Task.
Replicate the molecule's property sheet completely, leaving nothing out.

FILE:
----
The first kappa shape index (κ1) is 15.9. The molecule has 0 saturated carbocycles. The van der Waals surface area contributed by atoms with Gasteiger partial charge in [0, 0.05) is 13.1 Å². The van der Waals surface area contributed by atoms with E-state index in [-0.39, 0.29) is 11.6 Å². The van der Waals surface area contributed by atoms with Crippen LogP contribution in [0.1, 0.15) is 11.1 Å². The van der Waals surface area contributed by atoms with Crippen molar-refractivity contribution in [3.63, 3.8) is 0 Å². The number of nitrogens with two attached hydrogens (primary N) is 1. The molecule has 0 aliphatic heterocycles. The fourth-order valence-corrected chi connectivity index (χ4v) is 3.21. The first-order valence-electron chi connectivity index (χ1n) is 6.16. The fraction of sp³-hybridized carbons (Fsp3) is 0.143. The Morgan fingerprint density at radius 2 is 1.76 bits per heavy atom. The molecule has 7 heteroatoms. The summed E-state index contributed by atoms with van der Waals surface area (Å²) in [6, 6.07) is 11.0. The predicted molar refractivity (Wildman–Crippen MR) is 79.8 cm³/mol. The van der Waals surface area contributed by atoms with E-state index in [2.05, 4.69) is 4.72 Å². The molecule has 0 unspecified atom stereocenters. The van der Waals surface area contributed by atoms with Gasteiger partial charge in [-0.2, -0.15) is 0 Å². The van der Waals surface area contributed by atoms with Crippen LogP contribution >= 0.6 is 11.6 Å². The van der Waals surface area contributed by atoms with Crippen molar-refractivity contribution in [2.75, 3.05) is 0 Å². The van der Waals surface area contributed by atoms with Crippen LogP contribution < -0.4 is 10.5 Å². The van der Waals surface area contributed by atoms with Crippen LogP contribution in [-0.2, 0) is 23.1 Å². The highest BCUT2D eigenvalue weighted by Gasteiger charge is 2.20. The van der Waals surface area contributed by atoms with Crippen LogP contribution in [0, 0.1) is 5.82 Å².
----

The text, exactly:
The first kappa shape index (κ1) is 15.9. The molecule has 0 saturated carbocycles. The van der Waals surface area contributed by atoms with Gasteiger partial charge in [0, 0.05) is 13.1 Å². The van der Waals surface area contributed by atoms with E-state index in [-0.39, 0.29) is 11.6 Å². The van der Waals surface area contributed by atoms with Crippen LogP contribution in [0.1, 0.15) is 11.1 Å². The van der Waals surface area contributed by atoms with Crippen molar-refractivity contribution in [3.63, 3.8) is 0 Å². The number of nitrogens with two attached hydrogens (primary N) is 1. The molecule has 0 aliphatic heterocycles. The fourth-order valence-corrected chi connectivity index (χ4v) is 3.21. The first-order valence-electron chi connectivity index (χ1n) is 6.16. The fraction of sp³-hybridized carbons (Fsp3) is 0.143. The Morgan fingerprint density at radius 2 is 1.76 bits per heavy atom. The molecule has 7 heteroatoms. The summed E-state index contributed by atoms with van der Waals surface area (Å²) in [6, 6.07) is 11.0. The predicted molar refractivity (Wildman–Crippen MR) is 79.8 cm³/mol. The van der Waals surface area contributed by atoms with E-state index in [2.05, 4.69) is 4.72 Å². The molecule has 0 unspecified atom stereocenters. The van der Waals surface area contributed by atoms with Gasteiger partial charge in [-0.2, -0.15) is 0 Å². The van der Waals surface area contributed by atoms with Crippen LogP contribution >= 0.6 is 11.6 Å². The van der Waals surface area contributed by atoms with Crippen molar-refractivity contribution in [2.75, 3.05) is 0 Å². The van der Waals surface area contributed by atoms with Crippen LogP contribution < -0.4 is 10.5 Å². The van der Waals surface area contributed by atoms with Crippen LogP contribution in [-0.2, 0) is 23.1 Å². The highest BCUT2D eigenvalue weighted by Gasteiger charge is 2.20. The van der Waals surface area contributed by atoms with Crippen LogP contribution in [0, 0.1) is 5.82 Å².